The Power of Vision in Sobriety


A major key to finding freedom from chemical dependency is to avoid emphasizing “freedom from” at the expense of “freedom to.” Many people fail to stay clean because, on the subconscious level at least, they think that giving up drugs also means giving up stress relief, enjoyment, or other good-in-themselves things that they’ve come to rely on chemical substances to provide. Their vision in sobriety is a little bit skewed.

So in post-addiction life, it’s vital to have alternate options for coping with the bad times and making the most of the good. And to help the good times become more frequent and more fulfilling, through an understanding of one’s larger life purposes and dreams. A person whose life vision in sobriety stops at everyday “getting by” is at high risk for the ongoing boredom and sense of futility that make chemical “escape” attractive.

Looking Deep

More than a few people can trace the roots of their chemical dependency to someone else’s “I know what’s best for you” attitude. Pressure to stick to the “safe,” the “secure,” the well-traveled route has robbed the world of some gifted entertainers and humanitarians. Not only that, the pressure to ignore one’s deepest passions robs an individual of his or her human dignity—and without that, the most envied path in life will ultimately lead to a permeating sense of futility.

If your pre-dependence life had that “useless” feeling, now’s the time to make rediscovery of dreams a top priority. Whether or not you can recall a specific career vision once longed for and dismissed as impractical, make a list of things that stir your passions and give you a feeling of deep well-being. For example:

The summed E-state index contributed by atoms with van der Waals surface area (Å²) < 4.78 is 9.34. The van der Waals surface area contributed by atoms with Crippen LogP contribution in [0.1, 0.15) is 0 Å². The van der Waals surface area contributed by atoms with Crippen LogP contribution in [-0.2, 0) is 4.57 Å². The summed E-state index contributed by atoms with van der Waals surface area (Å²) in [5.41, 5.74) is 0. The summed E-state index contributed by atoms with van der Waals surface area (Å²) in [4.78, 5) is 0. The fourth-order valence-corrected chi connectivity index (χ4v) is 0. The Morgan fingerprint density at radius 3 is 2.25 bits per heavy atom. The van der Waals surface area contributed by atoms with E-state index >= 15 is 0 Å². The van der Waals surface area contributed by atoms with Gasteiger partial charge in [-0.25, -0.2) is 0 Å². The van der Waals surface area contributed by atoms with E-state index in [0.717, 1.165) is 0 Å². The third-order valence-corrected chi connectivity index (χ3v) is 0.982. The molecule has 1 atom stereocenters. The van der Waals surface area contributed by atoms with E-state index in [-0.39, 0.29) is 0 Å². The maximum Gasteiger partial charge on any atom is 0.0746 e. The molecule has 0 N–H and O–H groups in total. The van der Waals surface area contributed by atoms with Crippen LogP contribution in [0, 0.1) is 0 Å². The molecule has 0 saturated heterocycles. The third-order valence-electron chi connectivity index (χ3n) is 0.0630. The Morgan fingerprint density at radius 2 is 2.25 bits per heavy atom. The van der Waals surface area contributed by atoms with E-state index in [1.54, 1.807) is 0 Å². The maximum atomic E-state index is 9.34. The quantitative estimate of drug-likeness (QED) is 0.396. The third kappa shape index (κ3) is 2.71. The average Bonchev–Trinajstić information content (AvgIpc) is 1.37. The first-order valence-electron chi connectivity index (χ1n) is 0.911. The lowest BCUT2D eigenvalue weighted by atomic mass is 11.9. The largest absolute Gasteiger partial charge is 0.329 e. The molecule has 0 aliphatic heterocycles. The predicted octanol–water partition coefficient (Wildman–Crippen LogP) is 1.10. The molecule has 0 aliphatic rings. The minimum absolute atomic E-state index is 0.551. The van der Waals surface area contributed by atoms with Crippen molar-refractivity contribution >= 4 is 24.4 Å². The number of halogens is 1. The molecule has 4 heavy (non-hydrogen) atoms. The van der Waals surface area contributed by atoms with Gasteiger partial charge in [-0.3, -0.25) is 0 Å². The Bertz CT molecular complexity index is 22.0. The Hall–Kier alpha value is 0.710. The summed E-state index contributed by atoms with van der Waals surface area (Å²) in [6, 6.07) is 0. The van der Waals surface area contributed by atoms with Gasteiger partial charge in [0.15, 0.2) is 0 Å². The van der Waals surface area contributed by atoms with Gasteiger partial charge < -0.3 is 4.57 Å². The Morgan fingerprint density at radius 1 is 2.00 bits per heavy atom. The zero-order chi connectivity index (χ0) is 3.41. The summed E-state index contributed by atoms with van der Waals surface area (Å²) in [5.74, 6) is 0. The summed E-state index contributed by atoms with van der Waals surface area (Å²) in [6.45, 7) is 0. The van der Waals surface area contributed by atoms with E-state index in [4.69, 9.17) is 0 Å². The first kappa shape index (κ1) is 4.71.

• Do you get that “warm fuzzies” feeling at the sight of a cat or dog?
  • Are your most treasured memories of days spent on the open water?
  • Does making a cake fill all your senses with delight from the moment you start sifting?

Never mind, right now, the question of whether you should enroll in veterinary school or open your own bakery. Instead, take some beginner steps to bring more of your passions into everyday life: adopting (or fostering) a pet; taking a daily walk around the park pond; volunteering to bake your mother’s birthday cake. Give these things honored time slots on your official calendar.

In Plain Sight

The next step is to grow your vision in sobriety by keeping it where you can see it. Too many people make goals lists and then shove them into drawers to be forgotten. To maximize visualization and attraction, regular reminders are essential; otherwise, the “putting out fires” nature of everyday life will distract you until the important things are all but forgotten.

A written goals list is a good start, but visual stimulation makes it even more effective. Type the “vision in sobriety list” into your computer (or handwrite it, even) using various fonts, colors, and background visuals. Put the words in text boxes and vary their orientation. Make a “Wordle.”

Even better, give images equal-or-greater status with words, and create a vision board. Instructions can be found by the dozens in a quick online search; however, you don’t really need step-by-step directions, just a basic understanding of collage art. Plus a few supplies: background paper; scissors; glue; an assortment of pictures to choose from; and a set of colored pencils or markers to fill in leftover space.